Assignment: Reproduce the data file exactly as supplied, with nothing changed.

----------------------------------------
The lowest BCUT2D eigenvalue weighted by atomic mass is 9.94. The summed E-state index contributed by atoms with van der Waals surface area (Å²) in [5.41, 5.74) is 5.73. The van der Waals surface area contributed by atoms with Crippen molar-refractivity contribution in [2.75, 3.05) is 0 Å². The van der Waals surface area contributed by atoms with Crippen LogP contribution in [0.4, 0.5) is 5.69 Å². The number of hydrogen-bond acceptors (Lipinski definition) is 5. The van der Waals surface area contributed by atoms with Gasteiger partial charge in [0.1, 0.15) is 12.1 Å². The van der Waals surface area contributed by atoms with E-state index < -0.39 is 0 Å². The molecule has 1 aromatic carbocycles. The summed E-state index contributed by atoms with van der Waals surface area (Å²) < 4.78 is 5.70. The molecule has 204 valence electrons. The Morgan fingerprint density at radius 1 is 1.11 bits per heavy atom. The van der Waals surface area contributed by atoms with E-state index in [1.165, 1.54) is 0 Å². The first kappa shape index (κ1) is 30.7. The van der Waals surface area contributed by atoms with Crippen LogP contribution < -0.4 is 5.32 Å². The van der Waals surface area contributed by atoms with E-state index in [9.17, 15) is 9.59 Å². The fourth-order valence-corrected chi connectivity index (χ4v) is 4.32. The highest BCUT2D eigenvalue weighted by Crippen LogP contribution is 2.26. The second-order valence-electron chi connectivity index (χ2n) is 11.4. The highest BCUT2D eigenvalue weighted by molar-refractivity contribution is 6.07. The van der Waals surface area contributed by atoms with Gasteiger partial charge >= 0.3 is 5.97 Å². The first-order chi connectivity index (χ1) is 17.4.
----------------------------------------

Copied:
The lowest BCUT2D eigenvalue weighted by atomic mass is 9.94. The summed E-state index contributed by atoms with van der Waals surface area (Å²) in [5.41, 5.74) is 5.73. The van der Waals surface area contributed by atoms with Crippen molar-refractivity contribution in [2.75, 3.05) is 0 Å². The van der Waals surface area contributed by atoms with Crippen LogP contribution in [0.4, 0.5) is 5.69 Å². The number of hydrogen-bond acceptors (Lipinski definition) is 5. The van der Waals surface area contributed by atoms with Gasteiger partial charge in [0.1, 0.15) is 12.1 Å². The van der Waals surface area contributed by atoms with E-state index < -0.39 is 0 Å². The molecule has 1 aromatic carbocycles. The summed E-state index contributed by atoms with van der Waals surface area (Å²) < 4.78 is 5.70. The molecule has 204 valence electrons. The Morgan fingerprint density at radius 1 is 1.11 bits per heavy atom. The van der Waals surface area contributed by atoms with E-state index in [1.165, 1.54) is 0 Å². The first kappa shape index (κ1) is 30.7. The van der Waals surface area contributed by atoms with Crippen LogP contribution < -0.4 is 5.32 Å². The van der Waals surface area contributed by atoms with E-state index in [9.17, 15) is 9.59 Å². The fourth-order valence-corrected chi connectivity index (χ4v) is 4.32. The highest BCUT2D eigenvalue weighted by Crippen LogP contribution is 2.26. The second-order valence-electron chi connectivity index (χ2n) is 11.4. The highest BCUT2D eigenvalue weighted by molar-refractivity contribution is 6.07. The van der Waals surface area contributed by atoms with Gasteiger partial charge >= 0.3 is 5.97 Å². The first-order chi connectivity index (χ1) is 17.4.